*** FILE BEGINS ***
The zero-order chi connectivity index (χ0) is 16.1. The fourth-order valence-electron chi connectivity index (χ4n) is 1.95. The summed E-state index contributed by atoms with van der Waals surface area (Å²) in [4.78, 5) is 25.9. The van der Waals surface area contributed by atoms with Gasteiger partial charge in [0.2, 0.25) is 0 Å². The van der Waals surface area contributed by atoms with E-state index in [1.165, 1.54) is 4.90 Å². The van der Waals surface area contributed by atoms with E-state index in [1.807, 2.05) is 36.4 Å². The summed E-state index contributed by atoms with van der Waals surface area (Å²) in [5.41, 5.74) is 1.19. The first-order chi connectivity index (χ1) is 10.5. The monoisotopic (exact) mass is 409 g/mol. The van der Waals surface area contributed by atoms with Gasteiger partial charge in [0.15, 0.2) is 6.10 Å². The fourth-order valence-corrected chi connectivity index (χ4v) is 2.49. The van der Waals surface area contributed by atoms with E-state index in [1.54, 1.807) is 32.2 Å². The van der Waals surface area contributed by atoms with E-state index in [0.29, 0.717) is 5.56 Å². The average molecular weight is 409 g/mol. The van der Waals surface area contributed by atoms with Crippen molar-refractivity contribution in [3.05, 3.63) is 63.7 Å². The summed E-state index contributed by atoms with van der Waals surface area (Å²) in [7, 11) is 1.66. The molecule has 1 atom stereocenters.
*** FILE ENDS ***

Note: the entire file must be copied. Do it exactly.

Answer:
The zero-order chi connectivity index (χ0) is 16.1. The fourth-order valence-electron chi connectivity index (χ4n) is 1.95. The summed E-state index contributed by atoms with van der Waals surface area (Å²) in [4.78, 5) is 25.9. The van der Waals surface area contributed by atoms with Gasteiger partial charge in [0.2, 0.25) is 0 Å². The van der Waals surface area contributed by atoms with E-state index in [1.165, 1.54) is 4.90 Å². The van der Waals surface area contributed by atoms with E-state index in [1.807, 2.05) is 36.4 Å². The summed E-state index contributed by atoms with van der Waals surface area (Å²) in [5.41, 5.74) is 1.19. The first-order chi connectivity index (χ1) is 10.5. The monoisotopic (exact) mass is 409 g/mol. The van der Waals surface area contributed by atoms with Gasteiger partial charge in [0.15, 0.2) is 6.10 Å². The fourth-order valence-corrected chi connectivity index (χ4v) is 2.49. The van der Waals surface area contributed by atoms with E-state index in [1.54, 1.807) is 32.2 Å². The van der Waals surface area contributed by atoms with E-state index in [0.29, 0.717) is 5.56 Å². The average molecular weight is 409 g/mol. The van der Waals surface area contributed by atoms with Crippen molar-refractivity contribution in [3.05, 3.63) is 63.7 Å². The summed E-state index contributed by atoms with van der Waals surface area (Å²) in [7, 11) is 1.66. The molecule has 1 atom stereocenters.